Siblings and shared childhood

April 2024 · Adoption, Forward in Hope, Foster Care / Adoption

Perhaps author Clara Ortega describes the relationship between siblings best: “To the outside world, we all grow old. But not to brothers and sisters. We know each other as we always were, we know each other’s hearts, we share private family jokes. We remember family feuds and secrets, family griefs and joys.”

There’s a lot of truth in her observation. Or, as another writer, Ann Hood says, ““A sibling is the lens through which you see your childhood.”

Yesterday, April 10, was a special day for siblings. Although it’s more of a social media phenomenon, National Siblings Day has grown in popularity over recent years.

A woman named Claudia Evart conceived of the observance, in memory of her older brother and sister who tragically died in separate accidents. Her sister, Lisette, perished in a car accident at the age of 19, and her brother, died 14 years later at the age of 17 when he hit his head in a fall.

Despite the tragic origin – or maybe even because of it –National Siblings Day gives us the opportunity to remember the people who probably know us better than anyone else – warts and all. At least, they’ve known us the longest.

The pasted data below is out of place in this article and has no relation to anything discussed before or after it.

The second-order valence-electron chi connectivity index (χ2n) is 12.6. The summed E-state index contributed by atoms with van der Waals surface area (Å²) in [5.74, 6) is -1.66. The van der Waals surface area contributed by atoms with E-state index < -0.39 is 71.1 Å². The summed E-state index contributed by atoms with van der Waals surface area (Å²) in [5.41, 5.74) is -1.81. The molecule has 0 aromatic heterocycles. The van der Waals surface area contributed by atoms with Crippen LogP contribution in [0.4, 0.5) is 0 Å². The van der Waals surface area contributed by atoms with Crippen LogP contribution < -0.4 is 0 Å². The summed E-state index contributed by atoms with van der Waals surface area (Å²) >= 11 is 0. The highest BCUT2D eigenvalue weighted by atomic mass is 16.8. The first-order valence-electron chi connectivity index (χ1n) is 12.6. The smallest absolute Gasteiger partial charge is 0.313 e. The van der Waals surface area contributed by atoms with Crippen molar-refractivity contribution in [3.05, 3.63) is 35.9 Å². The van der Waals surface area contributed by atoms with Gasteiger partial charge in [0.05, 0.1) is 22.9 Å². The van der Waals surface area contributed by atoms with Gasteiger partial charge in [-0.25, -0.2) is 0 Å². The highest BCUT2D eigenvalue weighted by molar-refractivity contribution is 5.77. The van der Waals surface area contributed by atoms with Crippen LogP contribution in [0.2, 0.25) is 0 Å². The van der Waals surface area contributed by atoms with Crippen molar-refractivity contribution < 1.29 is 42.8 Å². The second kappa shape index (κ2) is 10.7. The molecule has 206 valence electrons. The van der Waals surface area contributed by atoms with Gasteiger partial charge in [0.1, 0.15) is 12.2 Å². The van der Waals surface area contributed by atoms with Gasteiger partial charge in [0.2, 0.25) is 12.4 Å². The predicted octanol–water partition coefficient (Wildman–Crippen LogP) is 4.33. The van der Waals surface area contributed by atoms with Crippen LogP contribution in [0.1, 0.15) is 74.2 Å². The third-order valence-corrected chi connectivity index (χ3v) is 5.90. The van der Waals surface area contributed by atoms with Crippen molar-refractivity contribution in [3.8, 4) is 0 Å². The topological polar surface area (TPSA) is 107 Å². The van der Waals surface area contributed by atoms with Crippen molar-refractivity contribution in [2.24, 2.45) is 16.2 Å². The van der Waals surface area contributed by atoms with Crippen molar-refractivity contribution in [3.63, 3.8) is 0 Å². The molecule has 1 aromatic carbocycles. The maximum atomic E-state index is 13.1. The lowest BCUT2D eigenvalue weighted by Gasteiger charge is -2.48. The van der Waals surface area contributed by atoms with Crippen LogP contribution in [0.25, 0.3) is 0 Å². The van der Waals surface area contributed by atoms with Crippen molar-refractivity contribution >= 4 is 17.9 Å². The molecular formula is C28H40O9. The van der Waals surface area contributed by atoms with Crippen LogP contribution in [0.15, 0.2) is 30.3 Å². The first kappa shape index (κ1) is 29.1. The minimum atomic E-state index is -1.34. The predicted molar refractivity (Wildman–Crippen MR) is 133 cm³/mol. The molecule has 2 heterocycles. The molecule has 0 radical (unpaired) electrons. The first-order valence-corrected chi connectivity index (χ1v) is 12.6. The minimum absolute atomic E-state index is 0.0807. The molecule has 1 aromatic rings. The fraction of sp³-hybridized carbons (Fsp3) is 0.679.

Siblings are important to kids in foster care, and that’s why Saint Francis Ministries works so hard to try to place them together, and if they need a forever family, to adopt them together.

As Ortega and Hood confirm, siblings share a childhood specific to themselves. When that childhood is particularly tough, siblings need each other because no one else knows exactly what they’ve experienced.

That’s why it’s important to keep them together. Unfortunately, though, that’s not always possible.

Over the years, it’s been a delight to watch siblings placed in separate foster homes reunited (if only briefly) for Christmas parties or for our summer KidzKamp. In fact, campers at KidzKamp have often remarked that the best part of the event was spending time with their brother or sister.

The happiness they feel should also inspire us as we think about our own siblings. After all, none of us will be around forever. Just ask Evart.

Sibling relationships are a complicated affair … fraught with old grudges and complicated emotions. But they are ours, and they make our lives richer.

After all, “our brothers and sisters are there with us from the dawn of our personal stories to the inevitable dusk.” Susan Scarf Merrill. To learn more about foster care and adoption, visit and